Chairman of the Committee Kafra Kambon said it was better not to accept the $1 million cheque from the Arts and Multiculturalism Ministry in the absence of a commitment from Government for additional funding.
“We could not accept it,” he said, “without a firm commitment on what the total contribution would be.” Kambon, at a press conference at the Emancipation Village, Queen’s Park Savannah yesterday, said that all the committee had were, “verbal promises that are not quantified.”
In order to avoid a similar situation as occurred last year, he said the committee sent a budget of $4 million to Government, which has been its main sponsor over the years, to support its activities. The total expenses, he said will run to between $6.5 and $7 million.
The committee, he said, could not take $1 million because, “you can’t even properly put down infrastructure for the (Emancipation) village with that amount. How do you conduct the other activities of the Emancipation festival, people would ask what has the Emancipation Support Committee done with the money.”
“It was better for us not to take a cent from the Government than to take money that can really not get us anywhere,” he said. If funding does not come through from Government, Kambon said, “we are going to go all out to those who are in support of Emancipation. We will succeed. In case we don’t, some of us will go to jail.”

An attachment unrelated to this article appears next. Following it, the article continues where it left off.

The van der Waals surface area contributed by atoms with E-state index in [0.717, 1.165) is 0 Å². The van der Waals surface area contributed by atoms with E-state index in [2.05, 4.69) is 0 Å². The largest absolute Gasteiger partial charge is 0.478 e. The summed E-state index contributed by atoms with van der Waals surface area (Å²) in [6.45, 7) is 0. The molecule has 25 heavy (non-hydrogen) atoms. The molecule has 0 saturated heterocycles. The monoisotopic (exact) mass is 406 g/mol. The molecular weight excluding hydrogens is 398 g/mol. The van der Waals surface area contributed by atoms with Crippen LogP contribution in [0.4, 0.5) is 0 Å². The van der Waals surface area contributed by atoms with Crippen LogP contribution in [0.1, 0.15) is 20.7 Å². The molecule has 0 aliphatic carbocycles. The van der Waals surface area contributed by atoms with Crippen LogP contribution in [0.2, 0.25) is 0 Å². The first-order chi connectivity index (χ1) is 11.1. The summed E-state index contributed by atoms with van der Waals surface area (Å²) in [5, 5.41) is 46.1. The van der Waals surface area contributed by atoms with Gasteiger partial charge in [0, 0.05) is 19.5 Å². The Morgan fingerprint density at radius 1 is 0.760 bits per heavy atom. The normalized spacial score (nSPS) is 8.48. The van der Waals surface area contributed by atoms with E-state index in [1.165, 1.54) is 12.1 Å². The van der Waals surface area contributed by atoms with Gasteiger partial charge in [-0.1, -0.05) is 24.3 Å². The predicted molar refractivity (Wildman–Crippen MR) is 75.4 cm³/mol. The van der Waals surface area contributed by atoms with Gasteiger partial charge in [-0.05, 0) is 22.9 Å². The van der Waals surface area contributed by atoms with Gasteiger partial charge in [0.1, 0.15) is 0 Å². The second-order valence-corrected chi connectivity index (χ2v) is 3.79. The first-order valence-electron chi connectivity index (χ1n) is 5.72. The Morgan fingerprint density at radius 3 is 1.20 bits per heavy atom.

At the blessing of the ground on Sunday, Kambon said he did not doubt the sincerity of Minister of Arts and Multiculturalism Dr Lincoln Douglas who said he would do all he could to see what allocation he could muster. “And this is where the problem lies. There is no budgeted allocation.”
Promises made last year by Prime Minister Kamla Persad-Bissessar and then Arts Minister Winston “Gypsy” Peters to correct the problem of funding on festivals, Kambon said, did not materialise.
At a press conference on July 19, 2011 Kambon called on Government to make Emancipation activities a line item in the ministry’s budget.The committee had been given $2 million the previous year (2010).
On July 21, 2011 Peters announced at a post-Cabinet press briefing that the sum of $1 million would be given to the committee and this was subsequently increased to $2 million. Persad- Bissessar had apologised for the delay and offered $500,000 more to assist with transportation and tent rental expenses.
She also promised that such a situation would not recur this year under her Government.
In recent times, Kambon claimed, the committee has been treated badly by Government in terms of obtaining funding for various activities.
Asked about private sector sponsorship and seeking to make the committee more self-sufficient and even a profitable entity, Kambon said while the committee would like to make a profit on its events, it is a non-governmental organisation and its main activities are a programme of development, “consistent with what our ancestors fought for.”
He said the committee does not get support from the private sector because of its determination to ensure it remains a consciousness raising entity. “We are not going to compromise that,” he said, “for the sake of money.”